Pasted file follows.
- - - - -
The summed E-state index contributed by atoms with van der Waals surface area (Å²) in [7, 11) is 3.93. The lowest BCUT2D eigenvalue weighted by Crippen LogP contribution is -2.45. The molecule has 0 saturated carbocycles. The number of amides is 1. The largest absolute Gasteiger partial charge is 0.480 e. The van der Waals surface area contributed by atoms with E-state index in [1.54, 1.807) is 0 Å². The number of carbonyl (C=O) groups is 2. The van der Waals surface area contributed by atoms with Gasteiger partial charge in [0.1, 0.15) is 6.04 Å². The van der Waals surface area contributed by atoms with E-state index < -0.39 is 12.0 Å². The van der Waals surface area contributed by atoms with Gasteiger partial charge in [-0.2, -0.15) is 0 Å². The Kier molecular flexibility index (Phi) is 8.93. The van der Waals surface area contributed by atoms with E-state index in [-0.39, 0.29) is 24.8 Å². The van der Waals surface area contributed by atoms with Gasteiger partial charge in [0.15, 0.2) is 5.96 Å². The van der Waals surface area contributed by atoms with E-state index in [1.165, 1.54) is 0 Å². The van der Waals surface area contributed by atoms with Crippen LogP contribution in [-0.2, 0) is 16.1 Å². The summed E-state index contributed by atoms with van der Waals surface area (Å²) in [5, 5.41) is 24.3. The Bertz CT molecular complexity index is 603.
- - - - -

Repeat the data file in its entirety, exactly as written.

The summed E-state index contributed by atoms with van der Waals surface area (Å²) in [7, 11) is 3.93. The lowest BCUT2D eigenvalue weighted by Crippen LogP contribution is -2.45. The molecule has 0 saturated carbocycles. The number of amides is 1. The largest absolute Gasteiger partial charge is 0.480 e. The van der Waals surface area contributed by atoms with E-state index in [1.54, 1.807) is 0 Å². The number of carbonyl (C=O) groups is 2. The van der Waals surface area contributed by atoms with Gasteiger partial charge in [0.1, 0.15) is 6.04 Å². The van der Waals surface area contributed by atoms with E-state index < -0.39 is 12.0 Å². The van der Waals surface area contributed by atoms with Gasteiger partial charge in [-0.2, -0.15) is 0 Å². The Kier molecular flexibility index (Phi) is 8.93. The van der Waals surface area contributed by atoms with E-state index in [-0.39, 0.29) is 24.8 Å². The van der Waals surface area contributed by atoms with Gasteiger partial charge in [0.15, 0.2) is 5.96 Å². The van der Waals surface area contributed by atoms with E-state index in [1.165, 1.54) is 0 Å². The van der Waals surface area contributed by atoms with Crippen LogP contribution in [-0.2, 0) is 16.1 Å². The summed E-state index contributed by atoms with van der Waals surface area (Å²) in [5, 5.41) is 24.3. The Bertz CT molecular complexity index is 603.